The links between bloggers' personalities and their use of wordsYou can tell a person's personality from the words they use. Neurotics have a penchant for negative words; agreeable types for words pertaining to socialising; and so on. We know this from recordings of people's speech and from brief writing tasks. Now Tal Yarkoni has extended this line of research to the blogosphere by analysing the content of 694 blogs - containing an average of 115,000 words written over an average period of about two years - and matching this with the bloggers' (predominantly female; average age 36) answers to online personality questionnaires.Some commentators have suggested that the internet allows people to present idealised versions of themselves to the world. Contrary to that idea, Yarkoni found that bloggers' choice of words consistently related to their personality type just as has been found in past offline research.More neurotic bloggers used more words associated with negative emotions; extravert bloggers used more words pertaining to positive emotions; high scorers on agreeableness avoided swear words and used more words related to communality; and conscientious bloggers mentioned more words with achievement connotations. These were all as expected. More of a surprise was the lack of a link between the Big Five personality factor of 'openness to experience' and word categories related to intellectual or sensory experience. Instead openness was associated with more use of prepositions, more formal language and longer words.The sheer size of the data set at Yarkoni's disposal allowed him to look not only at links between personality factors and broad word categories (as past research has done) but to also zoom in on the usage of specific words. Among the most strong and intriguing correlations were: Neuroticism correlated with use of 'irony' and negatively correlated with 'invited'; Extraversion correlated with 'drinks' and negatively correlated with 'computer'; Openness correlated with 'ink'; Agreeableness with 'wonderful' and negatively correlated with 'porn'; and Conscientiousness correlated with 'completed' and negatively correlated with 'boring'.'The results underscore the importance of studying the influence of personality on word use at multiple levels of analysis,' Yarkoni concluded, 'and provide a novel approach for refining existing categorical word taxonomies and identifying new and unexpected associations with personality.'_________________________________Yarkoni, T. (2010). Personality in 100,000 Words: A large-scale analysis of personality and word use among bloggers. Journal of Research in Personality, 44 (3), 363-373 http://dx.doi.org/10.1016/j.jrp.2010.04.001Author weblink: http://talyarkoni.com/
lunes, julio 05, 2010
Memory performance boosted while walkingPsychologists usually think of attention as a limited resource. The more of it you use on one task, they say, the less you have left over for others. Supporting this, countless studies have shown that performance deteriorates under dual-task versus single-task conditions. But what if, rather than having one pool of attention to share around, we have multiple pools for fueling different types of activity. By this account, if two tasks are different enough from each other, there should be no performance decrement under dual-task conditions. That's exactly what Sabine Schaefer has shown in a new study that looks at memory performance whilst walking. In fact Schaefer's research goes further, showing that memory performance is actually superior whilst walking compared with sitting down.Schaefer's team had 32 nine-year-olds and 32 adults (average age 25) complete the N-back working memory task in three conditions: walking on a treadmill at their own chosen speed; walking on a treadmill at a set speed chosen by the researchers; or sitting down. The N-back task requires that participants listen to a stream of numbers and indicate, in the easiest version, whenever the current number was the same as the number one back. For more difficult versions, it's a repeat of a number further back in the stream that must be spotted.The headline finding was that the working memory performance of both age groups improved when walking at their chosen speed compared with when sitting or walking at a fixed speed set by the researchers. This was especially the case for more difficult versions of the working memory task, and was more pronounced among the children than the adults. So, this would appear to be clear case of mental performance actually being superior in a dual-task situation.Why should the secondary task of walking aid, rather impair, mental performance? The researchers aren't sure of the mechanism, but they think the attentional pool tapped by a sensori-motor task like walking is likely separate from the attentional pool tapped by working memory. Moreover, physical activity increases arousal and activation, 'which then can be invested into the cognitive task,' they said.What about the fact that memory performance wasn't improved when participants walked on the treadmill at a speed set by the researchers? The set walking speed was actually substantially slower than the participants' preferred speed so one possibility is that it wasn't rigorous enough to provide the increased arousal that could be beneficial to memory. Alternatively, perhaps the challenge of walking at a set speed is cognitively demanding, tapping the same attentional pool needed for the memory task.Schaefer's team speculated that a useful application of their finding could be in relation to childhood ADHD. '...[H]yperactive children might also be able to profit from some type of consistent movement that does not require much attention, even though it is often argued that those children have more problems than healthy controls when they have to divide their attention between two concurrent tasks.'_________________________________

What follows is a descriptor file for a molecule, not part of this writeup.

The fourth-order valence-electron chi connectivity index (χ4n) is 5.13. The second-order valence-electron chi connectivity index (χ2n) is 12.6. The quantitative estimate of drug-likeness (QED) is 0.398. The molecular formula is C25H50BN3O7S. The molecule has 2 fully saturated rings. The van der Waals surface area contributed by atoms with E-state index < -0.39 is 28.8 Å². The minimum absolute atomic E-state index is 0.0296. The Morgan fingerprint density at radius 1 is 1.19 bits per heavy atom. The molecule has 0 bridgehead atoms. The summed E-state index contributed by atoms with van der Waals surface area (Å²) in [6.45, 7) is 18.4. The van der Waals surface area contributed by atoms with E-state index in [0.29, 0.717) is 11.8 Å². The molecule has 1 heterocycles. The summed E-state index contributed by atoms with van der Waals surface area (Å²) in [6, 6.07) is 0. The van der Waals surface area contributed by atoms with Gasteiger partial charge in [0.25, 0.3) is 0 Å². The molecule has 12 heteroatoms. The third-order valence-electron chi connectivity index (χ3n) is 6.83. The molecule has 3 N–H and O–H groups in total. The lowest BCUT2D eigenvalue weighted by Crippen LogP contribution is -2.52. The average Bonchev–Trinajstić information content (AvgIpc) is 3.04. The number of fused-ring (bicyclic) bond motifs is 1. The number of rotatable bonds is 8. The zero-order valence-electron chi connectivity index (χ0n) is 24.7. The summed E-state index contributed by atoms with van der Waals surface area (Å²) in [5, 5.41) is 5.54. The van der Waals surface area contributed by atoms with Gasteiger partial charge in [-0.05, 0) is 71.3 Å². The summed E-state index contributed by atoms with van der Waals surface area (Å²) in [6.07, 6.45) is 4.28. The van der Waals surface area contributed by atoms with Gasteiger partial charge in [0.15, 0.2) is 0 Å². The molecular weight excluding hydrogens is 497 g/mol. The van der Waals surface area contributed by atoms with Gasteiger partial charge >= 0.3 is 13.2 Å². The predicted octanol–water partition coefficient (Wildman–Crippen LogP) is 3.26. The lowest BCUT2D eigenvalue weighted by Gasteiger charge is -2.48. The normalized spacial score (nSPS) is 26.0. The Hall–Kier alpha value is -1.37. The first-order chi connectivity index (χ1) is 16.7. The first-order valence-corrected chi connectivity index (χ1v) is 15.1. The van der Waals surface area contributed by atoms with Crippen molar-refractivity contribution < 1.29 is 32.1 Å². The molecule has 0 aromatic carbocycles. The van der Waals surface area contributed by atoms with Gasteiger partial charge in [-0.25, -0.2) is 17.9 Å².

Schaefer, S., Lovden, M., Wieckhorst, B., & Lindenberger, U. (2010). Cognitive performance is improved while walking: Differences in cognitive-sensorimotor couplings between children and young adults. European Journal of Developmental Psychology, 7 (3), 371-389 http://dx.doi.org/10.1080/17405620802535666
Author weblink: http://ht.ly/246XX
domingo, julio 04, 2010
The bloggers behind the Psychology BlogsBlogging has emerged as a powerful medium in recent years and nowhere is this more evident than in psychology and neuroscience. But who are the people behind these increasingly influential blogs? What are their motives and what advice do they have for aspiring bloggers? To find out, the Research Digest caught up with a handful of the world's leading psych bloggers: Jacy Young of Advances in the History of Psychology; Jesse Bering of Bering in Mind; Anthony Risser of BrainBlog; David DiSalvo of Brainspin & Neuronarrative; Petra Boynton of Dr Petra; Vaughan Bell of Mind Hacks; Mo Costandi of Neurophilosphy; David Dobbs of Neuron Culture; Neuroskeptic of Neuroskeptic; Hesitant Iconoclast of Neurowhoa!; Scarlett de Courcier of Ramblings of an Academic Petrolhead, Paracademia and 28 others; Dave Munger of Research Blogging and Cognitive Daily; and Wray Herbert of We're Only Human & Full Frontal Psychology.To read their answers visit: http://www.bps.org.uk/bloggers
sábado, julio 03, 2010